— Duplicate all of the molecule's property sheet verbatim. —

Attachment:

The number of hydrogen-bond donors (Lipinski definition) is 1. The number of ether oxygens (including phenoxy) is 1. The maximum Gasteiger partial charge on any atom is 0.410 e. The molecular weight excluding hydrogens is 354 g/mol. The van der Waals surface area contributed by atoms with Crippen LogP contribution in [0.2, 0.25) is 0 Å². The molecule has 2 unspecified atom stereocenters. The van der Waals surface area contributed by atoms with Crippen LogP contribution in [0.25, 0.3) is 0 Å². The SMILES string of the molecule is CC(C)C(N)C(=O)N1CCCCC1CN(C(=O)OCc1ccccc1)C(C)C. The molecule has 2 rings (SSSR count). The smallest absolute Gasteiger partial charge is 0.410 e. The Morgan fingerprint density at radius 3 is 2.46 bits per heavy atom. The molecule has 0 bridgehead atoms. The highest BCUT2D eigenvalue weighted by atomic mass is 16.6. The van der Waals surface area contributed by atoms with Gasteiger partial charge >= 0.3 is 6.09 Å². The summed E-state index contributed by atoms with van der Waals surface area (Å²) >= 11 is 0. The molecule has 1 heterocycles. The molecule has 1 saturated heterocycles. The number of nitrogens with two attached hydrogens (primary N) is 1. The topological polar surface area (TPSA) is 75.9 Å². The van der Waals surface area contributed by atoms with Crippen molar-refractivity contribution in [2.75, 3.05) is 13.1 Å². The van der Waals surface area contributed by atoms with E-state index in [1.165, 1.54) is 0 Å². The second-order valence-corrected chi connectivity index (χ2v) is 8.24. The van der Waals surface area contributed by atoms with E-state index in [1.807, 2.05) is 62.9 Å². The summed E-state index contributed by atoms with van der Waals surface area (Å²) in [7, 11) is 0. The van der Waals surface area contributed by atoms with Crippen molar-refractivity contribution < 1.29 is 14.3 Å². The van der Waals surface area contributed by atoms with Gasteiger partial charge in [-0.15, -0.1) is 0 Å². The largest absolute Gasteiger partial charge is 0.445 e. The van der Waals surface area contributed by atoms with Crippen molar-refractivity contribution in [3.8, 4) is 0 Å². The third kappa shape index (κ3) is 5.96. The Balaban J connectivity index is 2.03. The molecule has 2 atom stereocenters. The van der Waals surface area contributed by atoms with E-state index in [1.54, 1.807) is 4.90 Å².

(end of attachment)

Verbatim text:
The number of hydrogen-bond donors (Lipinski definition) is 1. The number of ether oxygens (including phenoxy) is 1. The maximum Gasteiger partial charge on any atom is 0.410 e. The molecular weight excluding hydrogens is 354 g/mol. The van der Waals surface area contributed by atoms with Crippen LogP contribution in [0.2, 0.25) is 0 Å². The molecule has 2 unspecified atom stereocenters. The van der Waals surface area contributed by atoms with Crippen LogP contribution in [0.25, 0.3) is 0 Å². The SMILES string of the molecule is CC(C)C(N)C(=O)N1CCCCC1CN(C(=O)OCc1ccccc1)C(C)C. The molecule has 2 rings (SSSR count). The smallest absolute Gasteiger partial charge is 0.410 e. The Morgan fingerprint density at radius 3 is 2.46 bits per heavy atom. The molecule has 0 bridgehead atoms. The highest BCUT2D eigenvalue weighted by atomic mass is 16.6. The van der Waals surface area contributed by atoms with Gasteiger partial charge >= 0.3 is 6.09 Å². The summed E-state index contributed by atoms with van der Waals surface area (Å²) >= 11 is 0. The molecule has 1 heterocycles. The molecule has 1 saturated heterocycles. The number of nitrogens with two attached hydrogens (primary N) is 1. The topological polar surface area (TPSA) is 75.9 Å². The van der Waals surface area contributed by atoms with Crippen molar-refractivity contribution in [2.75, 3.05) is 13.1 Å². The van der Waals surface area contributed by atoms with E-state index in [1.165, 1.54) is 0 Å². The second-order valence-corrected chi connectivity index (χ2v) is 8.24. The van der Waals surface area contributed by atoms with E-state index in [1.807, 2.05) is 62.9 Å². The summed E-state index contributed by atoms with van der Waals surface area (Å²) in [7, 11) is 0. The van der Waals surface area contributed by atoms with Crippen molar-refractivity contribution < 1.29 is 14.3 Å². The van der Waals surface area contributed by atoms with Gasteiger partial charge in [-0.15, -0.1) is 0 Å². The largest absolute Gasteiger partial charge is 0.445 e. The van der Waals surface area contributed by atoms with Crippen molar-refractivity contribution in [3.8, 4) is 0 Å². The third kappa shape index (κ3) is 5.96. The Balaban J connectivity index is 2.03. The molecule has 2 atom stereocenters. The van der Waals surface area contributed by atoms with E-state index in [1.54, 1.807) is 4.90 Å².